Now, if you want to draw or design any of these figures, you must start with a line, or a line segment, or a curve. So, we get different types of shapes and figures like a triangle, a figure where three line segments are connected, a pentagon (five-line segments), and so on. This depends on the number and arrangement of these lines. However, we should also remember that every figure is not a complete figure. Now, let us see a few examples to amplify the idea.

**Geometric shapes examples**

First, we must know what open and closed shapes are. So, to draw an open shape you must have a separate initial and ending point that must not coincide. Therefore, what this means is that your line is a regular, or irregular, straight or curved line that does not enclose a space. On the other hand, if the initial and endpoints coincide, they enclose a space. So, they form a closed shape. Circles, squares, rectangles, and so on are all examples of closed shapes. So, we will go through their properties and formulas in the next few sections.

**Geometric shapes and their properties**

So, as we have already seen, the expanse of geometric shapes is huge. Therefore, various figures fall under them. As one can well imagine, each of these figures must have its own set of properties because they are totally different shapes. However, you need to remember that you can properly state the properties of only regular geometric shapes that you know about. You cannot define irregular shapes by any of their properties as such. Let us look at a few of them.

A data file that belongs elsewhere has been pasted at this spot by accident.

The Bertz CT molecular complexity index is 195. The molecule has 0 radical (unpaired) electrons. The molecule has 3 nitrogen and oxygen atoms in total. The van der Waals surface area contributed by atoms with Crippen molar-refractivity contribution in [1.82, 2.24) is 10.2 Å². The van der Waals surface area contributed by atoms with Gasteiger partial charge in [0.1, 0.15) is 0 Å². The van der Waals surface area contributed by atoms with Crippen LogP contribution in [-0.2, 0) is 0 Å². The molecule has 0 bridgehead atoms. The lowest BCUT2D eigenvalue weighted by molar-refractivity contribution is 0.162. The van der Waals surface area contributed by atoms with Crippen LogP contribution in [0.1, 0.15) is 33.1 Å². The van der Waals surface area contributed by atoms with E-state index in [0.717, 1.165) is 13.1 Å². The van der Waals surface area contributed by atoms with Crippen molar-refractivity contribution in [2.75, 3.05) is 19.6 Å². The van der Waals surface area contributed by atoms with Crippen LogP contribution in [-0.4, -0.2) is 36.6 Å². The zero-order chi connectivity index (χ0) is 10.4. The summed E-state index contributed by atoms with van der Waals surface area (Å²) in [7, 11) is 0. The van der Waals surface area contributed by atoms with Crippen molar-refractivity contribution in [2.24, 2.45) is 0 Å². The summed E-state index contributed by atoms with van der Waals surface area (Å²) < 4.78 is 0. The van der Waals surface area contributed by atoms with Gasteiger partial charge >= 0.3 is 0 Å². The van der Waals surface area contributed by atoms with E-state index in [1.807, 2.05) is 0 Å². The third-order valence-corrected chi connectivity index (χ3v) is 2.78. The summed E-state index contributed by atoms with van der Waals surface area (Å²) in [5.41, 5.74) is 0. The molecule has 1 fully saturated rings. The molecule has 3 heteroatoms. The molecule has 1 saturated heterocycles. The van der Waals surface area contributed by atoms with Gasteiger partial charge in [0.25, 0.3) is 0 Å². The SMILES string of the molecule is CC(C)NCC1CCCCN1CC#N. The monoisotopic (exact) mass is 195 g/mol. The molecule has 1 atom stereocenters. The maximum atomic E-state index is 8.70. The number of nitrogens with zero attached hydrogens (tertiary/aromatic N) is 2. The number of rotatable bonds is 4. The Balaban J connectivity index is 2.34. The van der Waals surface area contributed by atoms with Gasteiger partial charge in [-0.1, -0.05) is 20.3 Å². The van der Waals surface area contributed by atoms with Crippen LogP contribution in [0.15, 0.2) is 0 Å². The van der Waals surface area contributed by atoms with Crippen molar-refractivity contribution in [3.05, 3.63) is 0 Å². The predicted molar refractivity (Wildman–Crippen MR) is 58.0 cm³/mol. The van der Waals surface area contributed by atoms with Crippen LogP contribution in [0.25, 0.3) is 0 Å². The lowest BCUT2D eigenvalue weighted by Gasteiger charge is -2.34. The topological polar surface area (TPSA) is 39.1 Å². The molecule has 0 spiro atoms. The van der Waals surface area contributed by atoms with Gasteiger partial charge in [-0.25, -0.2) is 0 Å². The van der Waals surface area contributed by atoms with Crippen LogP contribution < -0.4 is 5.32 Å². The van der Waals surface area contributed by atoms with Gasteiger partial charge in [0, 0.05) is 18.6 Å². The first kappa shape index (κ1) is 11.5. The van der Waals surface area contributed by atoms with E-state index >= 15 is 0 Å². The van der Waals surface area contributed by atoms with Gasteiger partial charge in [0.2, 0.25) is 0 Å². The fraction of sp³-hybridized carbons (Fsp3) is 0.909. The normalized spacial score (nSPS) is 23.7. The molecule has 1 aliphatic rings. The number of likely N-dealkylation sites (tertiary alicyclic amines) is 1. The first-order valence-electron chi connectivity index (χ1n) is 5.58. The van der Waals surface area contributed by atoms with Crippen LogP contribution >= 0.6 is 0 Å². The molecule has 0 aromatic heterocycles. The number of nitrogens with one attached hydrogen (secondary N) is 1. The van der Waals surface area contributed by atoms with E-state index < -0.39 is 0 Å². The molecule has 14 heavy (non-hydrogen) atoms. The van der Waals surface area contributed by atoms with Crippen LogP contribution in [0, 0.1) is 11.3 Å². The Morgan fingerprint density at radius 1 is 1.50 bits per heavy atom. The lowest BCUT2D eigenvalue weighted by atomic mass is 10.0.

**Geometric shapes triangle**

Triangles are 2-D geometric shapes. So, it is a polygon that has three sides. Moreover, it also has three edges and three vertices. However, the most important thing that you must remember regarding triangles is that the sum of their internal angles must be equal to 180 degrees.

**Geometric shapes squares**

Squares are probably the most basic geometric shapes. They are two-dimensional. So, they have four sides and all of them are equal in length. Moreover, all the angles are equal to cutting the sides at perfect 90 degrees.

**Geometric shapes rectangle**

2-D shapes like squares and rectangles that have four sides are called quadrilaterals. This is because Quadri means 4 and laterals mean lines. So, these geometric shapes have four lines that join with each other to form them. So, a rectangle also has 4 sides with vertices at 90 degrees. However, it is different from a square. This is because, in a rectangle, only the opposite sides are equal.